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Beef cattle prices look strong into 2012

Jeff Caldwell 10/25/2011 @ 1:19pm Multimedia Editor for Agriculture.com and Successful Farming magazine.

The southern Plains drought of the last year continues to shrink the beef cattle herd in that region as feed costs and other profit factors keep cattle producers discouraged from expanding their stock.

Beef cow numbers have declined 12% and replacement heifers have fallen 5% in the last 4 years despite continued strong slaughter numbers during that time, according to Purdue University Extension livestock economist Chris Hurt. Now, add in increased exports -- up 19% in 2011 so far alone -- and Hurt says the beef market's recovery has started to come back to bite some producers.

"A weak dollar and strong economic growth in developing countries stimulates demand," he says. "Beef exports are expected to be a record 11 percent of total U.S. production next year. This is a sharp recovery from 2004 when exports represented just 2% of production after discovery of a BSE cow caused many world buyers to drop U.S. beef. Imports also are down 5% this year, meaning the U.S. will be a net exporter of beef -- an unusual situation."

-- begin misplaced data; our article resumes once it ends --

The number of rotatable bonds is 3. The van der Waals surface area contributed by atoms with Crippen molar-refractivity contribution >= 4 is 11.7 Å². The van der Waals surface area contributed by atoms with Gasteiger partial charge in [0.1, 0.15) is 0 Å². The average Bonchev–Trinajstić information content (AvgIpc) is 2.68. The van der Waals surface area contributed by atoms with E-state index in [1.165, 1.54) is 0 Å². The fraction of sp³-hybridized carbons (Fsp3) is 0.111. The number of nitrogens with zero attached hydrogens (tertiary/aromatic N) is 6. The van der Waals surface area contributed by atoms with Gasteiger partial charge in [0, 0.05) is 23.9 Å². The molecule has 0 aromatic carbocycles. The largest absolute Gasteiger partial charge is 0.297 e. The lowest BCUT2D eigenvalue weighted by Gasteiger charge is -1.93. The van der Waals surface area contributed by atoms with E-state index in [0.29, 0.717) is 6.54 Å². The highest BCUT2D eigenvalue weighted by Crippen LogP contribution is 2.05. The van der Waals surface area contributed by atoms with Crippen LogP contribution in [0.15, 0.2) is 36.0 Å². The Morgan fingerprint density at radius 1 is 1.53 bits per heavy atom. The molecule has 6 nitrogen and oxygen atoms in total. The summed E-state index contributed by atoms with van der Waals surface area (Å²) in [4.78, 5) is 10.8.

That means tighter domestic beef supplies as well, and all these market factors will likely mean higher beef prices through the next year, meaning a strong marketplace for cow-calf producers, for example. Calf prices, he says, will likely stay high for at least the next 3 years.

"The breeding herd is not likely to begin expansion until the drought in the Southern Plains fades," Hurt says. "If crop yields return to normal in 2012, prices for major feedstuffs and forages will be lower, and finished cattle prices will be very high. This is a combination that can add quickly to calf prices by the fall of 2012. The start of heifer retention in late 2012 would reduce beef supplies even more and be the foundation for even higher cattle prices in 2013.

"All of this favors Midwestern cow-calf operations that have reasonable forage supplies this year and can hold cows for the longer-run opportunities," Hurt adds.

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